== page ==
Leftover Hot Takes

Today is the final day of Abhay Khosla's four-part year-end wrapup of 2015 in comics, covering September through December, and ending up with a personal summing-up of the issues threaded throughout the year:

In 2015, if nothing else, at least one argument, the most common argument, no longer makes sense: “It’s just comics.

Look at DC’s statement on the Batgirl situation: “threats of violence and harassment are wrong and have no place in comics or society.” But after what happened last January, can anyone saying “comics or society” really be said to be paying attention? What boundaries between those two spheres do people think exist?

Terrorists blew those boundaries up. They kept blowing up for the rest of the year.

That was ultimately the persistent lesson of 2015, the one story that recurred over and over. Outraged, outraged-at-outrage, either way, we’re stuck with each other, the train conductor jumped off miles ago, best hope it’s a sweet ride when this all derails. Nothing's slowing down! Louder! LOUDER! Escapism was just what they put on the brochure to sucker us in-- but this is all society now, more and more everyday (and society, god help us all, is becoming comics more, too).

Meanwhile, elsewhere:

Matt Bors has brought The Nib to First Look Media, which you may know as the company behind The Intercept.

The cartoonist, SAW co-founder, and highly regarded educator Tom Hart has posted an online class on creating graphic novels.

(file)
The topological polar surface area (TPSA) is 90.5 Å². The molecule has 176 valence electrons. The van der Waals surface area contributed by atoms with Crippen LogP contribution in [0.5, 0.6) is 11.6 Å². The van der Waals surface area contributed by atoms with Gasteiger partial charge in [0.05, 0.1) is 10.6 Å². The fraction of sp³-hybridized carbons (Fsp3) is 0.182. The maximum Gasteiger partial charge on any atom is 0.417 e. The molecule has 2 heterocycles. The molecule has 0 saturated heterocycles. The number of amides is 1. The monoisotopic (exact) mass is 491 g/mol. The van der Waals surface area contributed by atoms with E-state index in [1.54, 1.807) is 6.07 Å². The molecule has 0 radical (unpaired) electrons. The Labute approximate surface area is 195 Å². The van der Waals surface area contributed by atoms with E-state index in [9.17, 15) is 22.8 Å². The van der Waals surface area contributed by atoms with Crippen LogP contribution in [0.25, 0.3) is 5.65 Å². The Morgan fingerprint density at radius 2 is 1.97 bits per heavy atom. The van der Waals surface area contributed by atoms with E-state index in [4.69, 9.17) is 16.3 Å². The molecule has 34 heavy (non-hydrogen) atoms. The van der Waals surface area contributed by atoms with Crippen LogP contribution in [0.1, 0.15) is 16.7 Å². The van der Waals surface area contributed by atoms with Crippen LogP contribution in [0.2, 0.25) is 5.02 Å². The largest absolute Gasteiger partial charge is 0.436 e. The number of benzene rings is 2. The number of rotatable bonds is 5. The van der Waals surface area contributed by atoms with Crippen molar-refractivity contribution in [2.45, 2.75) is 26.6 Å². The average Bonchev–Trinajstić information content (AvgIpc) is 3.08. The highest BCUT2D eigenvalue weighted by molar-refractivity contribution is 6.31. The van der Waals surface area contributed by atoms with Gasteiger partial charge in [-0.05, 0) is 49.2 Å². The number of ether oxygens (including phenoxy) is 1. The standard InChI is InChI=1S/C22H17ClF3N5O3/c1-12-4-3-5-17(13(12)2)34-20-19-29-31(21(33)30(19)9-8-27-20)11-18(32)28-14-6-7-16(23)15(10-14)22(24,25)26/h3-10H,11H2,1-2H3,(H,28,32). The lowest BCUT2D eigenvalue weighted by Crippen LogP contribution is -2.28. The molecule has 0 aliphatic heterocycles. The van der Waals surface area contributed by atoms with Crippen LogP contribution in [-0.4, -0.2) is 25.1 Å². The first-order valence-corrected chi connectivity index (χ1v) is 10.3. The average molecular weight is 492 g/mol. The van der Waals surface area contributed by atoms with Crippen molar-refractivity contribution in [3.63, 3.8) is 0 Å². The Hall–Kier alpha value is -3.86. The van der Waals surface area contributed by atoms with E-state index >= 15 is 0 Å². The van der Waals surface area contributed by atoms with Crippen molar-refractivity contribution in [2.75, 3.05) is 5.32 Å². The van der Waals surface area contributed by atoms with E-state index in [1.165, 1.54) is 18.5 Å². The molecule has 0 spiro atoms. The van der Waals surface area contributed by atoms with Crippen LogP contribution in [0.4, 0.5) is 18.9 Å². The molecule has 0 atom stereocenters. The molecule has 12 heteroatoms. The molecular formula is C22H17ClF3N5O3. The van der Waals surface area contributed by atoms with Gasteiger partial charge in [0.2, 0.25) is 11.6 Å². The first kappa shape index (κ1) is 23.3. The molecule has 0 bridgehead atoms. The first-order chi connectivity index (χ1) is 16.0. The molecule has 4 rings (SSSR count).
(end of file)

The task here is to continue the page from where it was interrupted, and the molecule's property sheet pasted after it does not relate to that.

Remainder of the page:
For Publishers Weekly, Grace Bello interviews Daniel Clowes.

The cartoonist, Domino Books publisher, and occasional TCJ contributor Austin English has started a personal comics review site.

9 Responses to Leftover Hot Takes

  1. Kyle says:

    The year in review is phenomenal; it highlights how toxic comicbook culture is and makes a great case for staying as far away as possible from it

  2. What Kyle said.

    That he said it on TCJ counts as ironic, I think. Not sure since the forums were taken down

  3. Kyle says:


    You’re right, no one who’d read this site would be incline to disagree with me. Part of my motivation to compose the above post was to praise TCJ for publishing content that unabashedly and unequivocally declares the problems with the culture of comics. I enjoy comics and of course view the medium as a legitimately artistic one, but believe far to much emotion and self, on the part of fans, is invested in a toxic, juvenile comics culture.

  4. Elgin Carver says:

    The year in review is a perfect example of why TCJ magazine no longer exists, despite the fact that it was a necessity for making comics into something of real value, and why this site seems to be sinking into the depths of irevelence (sp?) A person spewing everything they can think of, jumbled with vulgarity, inanity, stupidity, tastelessness, and every sense of society and communication lost to an attempt to force upon an unsuspecting reader the political (in its broadest meaning) thinking of the writer, in a vain and useless attempt to demonstrate how super cool and with it they are. I never missed a copy of TCJ for decades and still have hundreds of copies in my library and read this site daily for years but these sort of articles are driving me away. I find that what was a daily read is nor, at best, a weekly read and often less. I suggest you seek the less cool and the better informed and read, or surely you will go the way of all things, and after skimming the article again, perhaps that is for the best.